Rein says the issue of how to protect companies' competitive information should be the subject of serious debate going forward. "As we push in one direction for prompter, better disclosure and registration of clinical trials at a very early date, which is the scientific optimum, is that compatible with the financial incentives that lead people to do the research in the first place?" Rein asks. "And, if it's not, then how do you adjust the two goals?"


In an apparent effort to forestall legislation of the FACT Act, PhRMA recently launched its own database http://www.clinicalstudyresults.org and has invited its member companies to participate voluntarily. PhRMA has asked its members to post Phase III and IV data for products that are marketed in the United States. Sticking to late-stage data for drugs that are already approved and launched should make participation more palatable for nervous companies.

The site has been up and running since early October and so far contains only a handful of studies. PhRMA says that all of its member companies have committed to participating and that the database will grow as time goes on. The trade group plans to hand off the management of the site to an independent party in the near future.

PhRMA spokesman Court Rosen maintains that the database was also designed with physicians' needs in mind. "When a drug application goes to the FDA, there can be a truckload of paper," he points out. "In terms of providing physicians with information that is actually useful, by and large that is information from Phases III and IV." Rosen says companies are welcome to use the database to post earlier-stage results if they believe that the data might have some bearing on clinical practice.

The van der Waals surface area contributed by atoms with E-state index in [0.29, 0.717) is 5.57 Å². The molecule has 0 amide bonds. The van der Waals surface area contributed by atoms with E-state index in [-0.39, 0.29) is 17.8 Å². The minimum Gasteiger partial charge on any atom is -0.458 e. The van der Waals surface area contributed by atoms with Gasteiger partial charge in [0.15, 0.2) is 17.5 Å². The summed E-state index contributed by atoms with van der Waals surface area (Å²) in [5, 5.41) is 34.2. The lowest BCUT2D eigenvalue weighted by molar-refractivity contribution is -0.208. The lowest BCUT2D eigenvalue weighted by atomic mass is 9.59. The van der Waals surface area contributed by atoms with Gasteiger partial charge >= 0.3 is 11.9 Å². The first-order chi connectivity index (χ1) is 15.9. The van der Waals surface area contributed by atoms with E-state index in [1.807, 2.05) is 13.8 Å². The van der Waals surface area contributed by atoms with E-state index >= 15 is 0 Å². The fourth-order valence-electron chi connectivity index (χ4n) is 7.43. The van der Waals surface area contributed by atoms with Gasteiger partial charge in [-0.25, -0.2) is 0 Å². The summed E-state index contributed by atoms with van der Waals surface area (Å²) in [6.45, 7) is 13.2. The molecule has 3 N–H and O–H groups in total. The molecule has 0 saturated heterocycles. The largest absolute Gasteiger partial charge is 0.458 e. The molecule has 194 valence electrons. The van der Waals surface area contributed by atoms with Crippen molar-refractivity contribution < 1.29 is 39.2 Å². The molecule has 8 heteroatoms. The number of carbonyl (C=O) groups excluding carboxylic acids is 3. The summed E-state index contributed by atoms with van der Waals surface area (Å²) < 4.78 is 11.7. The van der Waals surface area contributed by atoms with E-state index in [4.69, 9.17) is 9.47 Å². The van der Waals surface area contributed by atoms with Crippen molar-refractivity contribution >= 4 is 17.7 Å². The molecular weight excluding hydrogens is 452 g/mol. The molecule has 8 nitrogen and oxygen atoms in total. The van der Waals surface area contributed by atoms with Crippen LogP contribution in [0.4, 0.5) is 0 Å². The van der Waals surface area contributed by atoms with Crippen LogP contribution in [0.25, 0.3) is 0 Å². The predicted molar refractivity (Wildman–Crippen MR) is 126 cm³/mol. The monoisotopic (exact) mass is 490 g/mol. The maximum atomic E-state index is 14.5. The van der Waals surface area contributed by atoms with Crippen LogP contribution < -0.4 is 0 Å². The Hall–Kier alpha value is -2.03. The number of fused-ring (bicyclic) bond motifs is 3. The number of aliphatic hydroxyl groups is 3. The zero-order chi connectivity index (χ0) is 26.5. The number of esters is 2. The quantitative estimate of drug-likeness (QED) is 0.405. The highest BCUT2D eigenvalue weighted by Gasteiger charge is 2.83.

Ron Davis, a trustee of the American Medical Association, says that the AMA commends PhRMA for its efforts. However, the AMA would prefer to see some earlier-stage data and believes a mandatory registry is needed. "PhRMA has said they're happy to discuss these issues, but they're certainly not on board yet," he adds.

In a commentary published in The Journal of the American Medical Association (JAMA) in September, deputy editor Drummond Rennie argued that recent experience in the United Kingdom should teach the United States to be skeptical about a voluntary registry.1 The Association of the British Pharmaceutical Industry (ABPI) launched a voluntary registry of Phase III and IV trials in the spring of 2003. "Fifteen months later, six (15%) of the 40 pharmaceuticals company clients listed ... had posted information about 93 trials involving 44 drugs in the period 1991–2004," Rennie wrote. "The completeness of the information varies widely and often comes nowhere near what was promised in the initial ABPI press release." JAMA editor, Catherine DeAngelis, puts it even more simply: "Volunteer doesn't work."